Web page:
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  • Author: Irene Dawa
  • Publication Date: 02-2020
  • Content Type: Journal Article
  • Journal: Conflict Trends
  • Institution: The African Centre for the Constructive Resolution of Disputes (ACCORD)
  • Abstract: Internet shutdowns – and especially social media disruptions – in Africa are becoming more frequent, mostly around election times and during national exams. A significant communications shutdown occurred in Cameroon in 2018 and lasted 249 days, costing the country US$38 853 122.1 In 2016, an internet shutdown in India cost US$968 080 702.2 Data shows that globally, India leads, with 70% of all known large-scale shutdowns.3 In Africa, Cameroon leads, with 249 days in 2018.4 Some of the reasons cited by governments for shutting down the internet and communications includes national security, political events and school exams. A communications shutdown entails cutting people off from the rest of the world, creating ambiguity and frustration and preventing access to information, which triggers strikes or protests that may become violent. This article examines two case studies – Kashmir and Cameroon – where recent communications shutdowns have led to violent conflict. The information for Kashmir was collected qualitatively – that is, observation and interviews were the key tools used, during a visit to Kashmir in 2019. Ten key informant interviews were conducted with different stakeholders who were affected by the crisis. The interviewees worked in local hospitals or small businesses. In the case of Cameroon, a desk review was undertaken to understand and analyse the conflict. Information was also gleaned from non-governmental organisations working in Kashmir and Cameroon. The communications shutdowns in Cameroon and Kashmir involved disrupting telephone, internet and mobile networks. These recent events in the two countries, which hampered people’s ability to communicate with each other and be informed, and which also included detention of people without trial, especially in Kashmir, violated Article 1 of the Universal Declaration of Human Rights. This states: “All human beings are born free and equal in dignity and rights. They are endowed with reasons and conscience and should act towards one another in a spirit of brotherhood.” Also, Article 9 states: “No one shall be subjected to arbitrary arrests and detention,”5 and calls for the right of political prisoners to have access to justice and get fair trials, which was apparently not the case. There is a close link between conflict, human rights and the denial of rights, as they can lead to the frustration of needs related to identity, welfare, freedom and security, which are fundamental rights for survival. If rights are denied, needs are frustrated – which can lead to violent conflict as people seek ways to address their basic needs and violated rights.6 Everyone has the fundamental right to express their opinion, as indicated by the United Nations (UN): “Everyone has the right to freedom of opinion and expression; this right includes freedom to hold opinions without interference and to seek, receive and impart information and ideas through any media and regardless of frontiers.”7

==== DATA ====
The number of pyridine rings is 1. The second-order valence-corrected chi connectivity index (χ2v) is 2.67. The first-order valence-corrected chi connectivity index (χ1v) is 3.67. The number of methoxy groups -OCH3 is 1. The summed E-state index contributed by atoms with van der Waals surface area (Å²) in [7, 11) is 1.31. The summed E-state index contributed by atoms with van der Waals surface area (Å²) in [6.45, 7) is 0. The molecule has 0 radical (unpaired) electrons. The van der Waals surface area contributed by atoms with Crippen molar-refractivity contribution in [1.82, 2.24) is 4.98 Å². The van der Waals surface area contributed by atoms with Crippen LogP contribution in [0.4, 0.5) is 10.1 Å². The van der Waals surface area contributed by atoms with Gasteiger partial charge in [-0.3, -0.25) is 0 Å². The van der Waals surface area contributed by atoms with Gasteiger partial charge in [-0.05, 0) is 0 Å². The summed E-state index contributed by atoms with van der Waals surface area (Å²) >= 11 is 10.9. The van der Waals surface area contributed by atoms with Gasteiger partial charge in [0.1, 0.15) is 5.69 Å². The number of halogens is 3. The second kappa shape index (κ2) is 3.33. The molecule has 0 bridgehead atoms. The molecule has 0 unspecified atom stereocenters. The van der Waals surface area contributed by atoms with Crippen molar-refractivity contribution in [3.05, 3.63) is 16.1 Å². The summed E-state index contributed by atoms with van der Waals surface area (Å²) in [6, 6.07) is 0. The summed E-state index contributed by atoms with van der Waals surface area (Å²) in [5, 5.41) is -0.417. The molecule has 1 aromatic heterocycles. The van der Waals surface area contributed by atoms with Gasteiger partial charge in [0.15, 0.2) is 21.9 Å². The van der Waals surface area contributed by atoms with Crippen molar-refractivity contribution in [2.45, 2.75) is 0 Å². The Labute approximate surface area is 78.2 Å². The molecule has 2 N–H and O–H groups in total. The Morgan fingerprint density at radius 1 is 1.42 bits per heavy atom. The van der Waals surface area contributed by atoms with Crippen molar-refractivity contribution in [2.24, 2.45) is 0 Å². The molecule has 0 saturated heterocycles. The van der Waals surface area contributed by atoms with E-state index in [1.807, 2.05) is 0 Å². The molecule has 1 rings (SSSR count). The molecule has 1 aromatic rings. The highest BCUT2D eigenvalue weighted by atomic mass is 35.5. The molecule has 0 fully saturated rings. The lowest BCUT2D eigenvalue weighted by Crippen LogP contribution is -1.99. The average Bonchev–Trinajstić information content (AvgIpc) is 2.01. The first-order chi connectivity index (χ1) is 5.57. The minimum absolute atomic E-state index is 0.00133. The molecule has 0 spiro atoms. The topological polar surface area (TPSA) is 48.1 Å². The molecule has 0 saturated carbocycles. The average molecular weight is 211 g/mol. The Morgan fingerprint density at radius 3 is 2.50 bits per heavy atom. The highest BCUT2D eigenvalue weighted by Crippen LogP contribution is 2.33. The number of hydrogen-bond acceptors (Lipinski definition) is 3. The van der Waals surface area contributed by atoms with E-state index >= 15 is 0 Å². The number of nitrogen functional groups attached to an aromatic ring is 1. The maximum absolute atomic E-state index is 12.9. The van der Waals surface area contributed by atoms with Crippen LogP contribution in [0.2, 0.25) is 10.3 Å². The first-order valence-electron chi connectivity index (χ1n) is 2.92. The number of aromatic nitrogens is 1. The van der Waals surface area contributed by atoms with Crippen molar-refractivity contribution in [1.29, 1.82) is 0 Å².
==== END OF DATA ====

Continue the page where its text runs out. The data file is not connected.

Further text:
• Topic: Communications, Social Media, Conflict, Oppression, Freedom of Press
  • Political Geography: Pakistan, Africa, India, Asia, Kashmir, Cameroon
  • Author: Jude Nsom Waindim
  • Publication Date: 02-2019
  • Content Type: Journal Article
  • Journal: Conflict Trends
  • Institution: The African Centre for the Constructive Resolution of Disputes (ACCORD)
  • Abstract: Long before Africa was colonised, and way beyond the advent of slave trade, African societies had institutional mechanisms as well as cultural sources to uphold the values of peace, tolerance, solidarity and respect for, and of, one another. These structures were responsible for “peace education, confidence-building, peacemaking, peacebuilding, conflict monitoring, conflict prevention, conflict management, and conflict resolution”.1 If these mechanisms were effective in handling and managing conflicts among the people, it was largely because they reflected the sociopolitical orientation of the African people, addressing all the social, political and economic conflicts among a people who lived a communal way of life. Thus, it was customary as well as common currency to happen upon people sitting down informally to discuss and agree on important issues.
  • Topic: Conflict Resolution, Conflict, Peace, Tradition
  • Political Geography: Africa, Cameroon